We’re able to choose the flow rate because we control it with pumps. Yes, plural. We have 2 SYSTEM PUMPS so you can use 2 different buffers that send liquid first into a mixing chamber so you can mix them if you want to make a gradient for a gradient elution to introduce the “competitor” that will push your protein off the column (e.g. have a no salt & a high salt or a no imidazole & high imidazole (for His tags) you can mix). Or you can just use 1 for an “isocratic elution” like for SEC when you don’t need to change the buffer.

We also have another pump – a sample pump. This pump sucks up liquid through a sample line either until it reaches a volume we specify or until it senses air (hopefully because it’s sucked up all your sample and not because the line popped out…)

Another way to get a sample onto the column is through an INJECTION LOOP – kinda like people in line to get into a museum before it opens. – When you have a small volume to load, you can inject it into a loop of tubing that holds it until you want it to be let onto the column – then the injection valve opens up and lets your protein in.

FPLC can be used for tiny volumes (like when we inject samples into a 250uL loop) or huge volumes – industrial companies have huge columns that can handle liters and liters.

Another thing it has is a CONDUCTIVITY MONITOR to follow column equilibration (you want the conductivity to be stable before you put your sample on – this indicates that all the liquid in the column is the one you want your protein to meet) & salt gradient formation (as you add salt, the conductivity should increase – if it doesn’t, you have a problem somewhere…) We have a pH MONITOR too.

Our lab has 4 AKTAs! (pinch me!) and we have an online “booking system” where we can sign up for when we want to use which one. Normally it’s not a problem to book it (and we don’t get charged or anything, the system’s just to “call it first”)

FPLC looks a lot like a related technique, HPLC. HPLC stands for High Performance Liquid Chromatography. HPLC uses higher pressures but lower flow rates. It’s usually used for small chemical compounds and sturdier beads that can withstand those high pressures.

The kind of chromatography we use is typically “preparatory” – we separate things to use them in their purer form. There’s also analytical chromatography, where you separate things just to see what’s there. this is similar to one of the differences between SEC & SDS-PAGE https://bit.ly/sizeexclusionchromatographytalk

Some practical advice:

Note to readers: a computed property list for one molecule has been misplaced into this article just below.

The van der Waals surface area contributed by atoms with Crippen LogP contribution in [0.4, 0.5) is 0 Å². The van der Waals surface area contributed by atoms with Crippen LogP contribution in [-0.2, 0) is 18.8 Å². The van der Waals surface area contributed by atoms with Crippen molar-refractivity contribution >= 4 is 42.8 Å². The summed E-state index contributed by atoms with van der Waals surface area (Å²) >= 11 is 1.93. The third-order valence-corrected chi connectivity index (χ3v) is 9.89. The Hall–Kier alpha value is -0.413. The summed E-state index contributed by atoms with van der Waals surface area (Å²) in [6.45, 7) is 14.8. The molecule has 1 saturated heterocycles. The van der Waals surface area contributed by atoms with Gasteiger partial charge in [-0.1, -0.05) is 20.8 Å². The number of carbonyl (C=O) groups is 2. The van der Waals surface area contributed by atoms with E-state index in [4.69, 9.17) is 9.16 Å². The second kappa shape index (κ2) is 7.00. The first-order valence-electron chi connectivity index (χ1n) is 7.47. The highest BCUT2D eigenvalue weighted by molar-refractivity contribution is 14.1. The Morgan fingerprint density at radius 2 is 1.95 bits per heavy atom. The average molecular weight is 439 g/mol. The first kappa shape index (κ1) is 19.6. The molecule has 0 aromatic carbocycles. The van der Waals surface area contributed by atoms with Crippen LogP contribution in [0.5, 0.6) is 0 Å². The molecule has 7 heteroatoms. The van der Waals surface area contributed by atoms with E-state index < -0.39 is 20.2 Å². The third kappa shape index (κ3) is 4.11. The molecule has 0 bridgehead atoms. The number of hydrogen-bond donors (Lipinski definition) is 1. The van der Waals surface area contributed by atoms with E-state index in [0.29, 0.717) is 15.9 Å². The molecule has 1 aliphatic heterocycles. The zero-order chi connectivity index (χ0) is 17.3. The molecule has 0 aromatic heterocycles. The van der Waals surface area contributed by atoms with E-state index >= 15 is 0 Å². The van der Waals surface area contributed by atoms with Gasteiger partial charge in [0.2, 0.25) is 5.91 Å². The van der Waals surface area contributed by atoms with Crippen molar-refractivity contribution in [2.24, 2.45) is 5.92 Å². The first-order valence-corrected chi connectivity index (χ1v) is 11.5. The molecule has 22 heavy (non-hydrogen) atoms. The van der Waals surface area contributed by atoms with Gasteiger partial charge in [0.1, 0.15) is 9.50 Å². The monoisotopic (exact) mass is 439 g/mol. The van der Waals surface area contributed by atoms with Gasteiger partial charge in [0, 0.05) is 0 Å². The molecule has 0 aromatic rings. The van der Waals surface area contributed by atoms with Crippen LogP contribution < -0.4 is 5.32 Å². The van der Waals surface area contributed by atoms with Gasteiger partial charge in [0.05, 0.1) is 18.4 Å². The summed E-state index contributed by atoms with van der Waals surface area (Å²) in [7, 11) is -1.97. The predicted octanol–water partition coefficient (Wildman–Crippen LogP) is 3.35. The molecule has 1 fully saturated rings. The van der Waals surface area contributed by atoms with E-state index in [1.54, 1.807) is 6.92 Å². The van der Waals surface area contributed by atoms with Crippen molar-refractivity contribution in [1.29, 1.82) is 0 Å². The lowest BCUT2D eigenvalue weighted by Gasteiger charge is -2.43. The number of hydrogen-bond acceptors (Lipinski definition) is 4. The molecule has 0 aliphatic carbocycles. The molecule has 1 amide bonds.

• Before starting an AKTA run, check all the tubing for bubbles. Air in the pumps can really mess up your runs, so you can manually prime the pumps with a syringe to pull through any trapped air. If you have the AKTA set to collect fixed fraction sizes, visually check after the fact to make sure that all the wells really do have the same volume. Variability could indicate air in the system. 
  • Remember to regularly empty the waste beaker and check that it doesn’t need emptying before you start an AKTA run – also, always have paper towels handy! 
  • Make sure the lines of your AKTA don’t pop out or they’ll start sucking in air not buffer/sample. If air gets into the pumps the peaks will go haywire, the pressure will flatline and the fraction sizes will be off if the line just pops out from one pump. Tape works nicely, and so do those caps with the little slits in them (don’t know the technical name)
  • you can use remote desktop software as a sort of “baby monitor” to keep an eye on the run from another room (or even from your bed) as it goes – good time for cleaning that bench mess… At first I felt sorry for my bench – it only ever gets a few minutes of unmessiness at a time – as soon as one’s cleaned up, another seems to magically appear… but now I think of it more as me allowing it to fulfill it’s life purpose of enabling scientific exploration – like on Friends where Phoebe’s opposed to trees being cut down to use as Christmas decorations, so Joey tells Phoebe that Christmas trees were “fulfilling their life purpose, by making people happy” 

more on the AKTA: blog form: https://bit.ly/aktainaction ; video: https://youtu.be/b1xwNjfD6jI   

more on protein UV absorbance: http://bit.ly/bradforduv 

Want more details on protein purification and the various forms of chromatography? I have a whole page of posts on my blog: https://thebumblingbiochemist.com/lets-talk-science/protein-purification/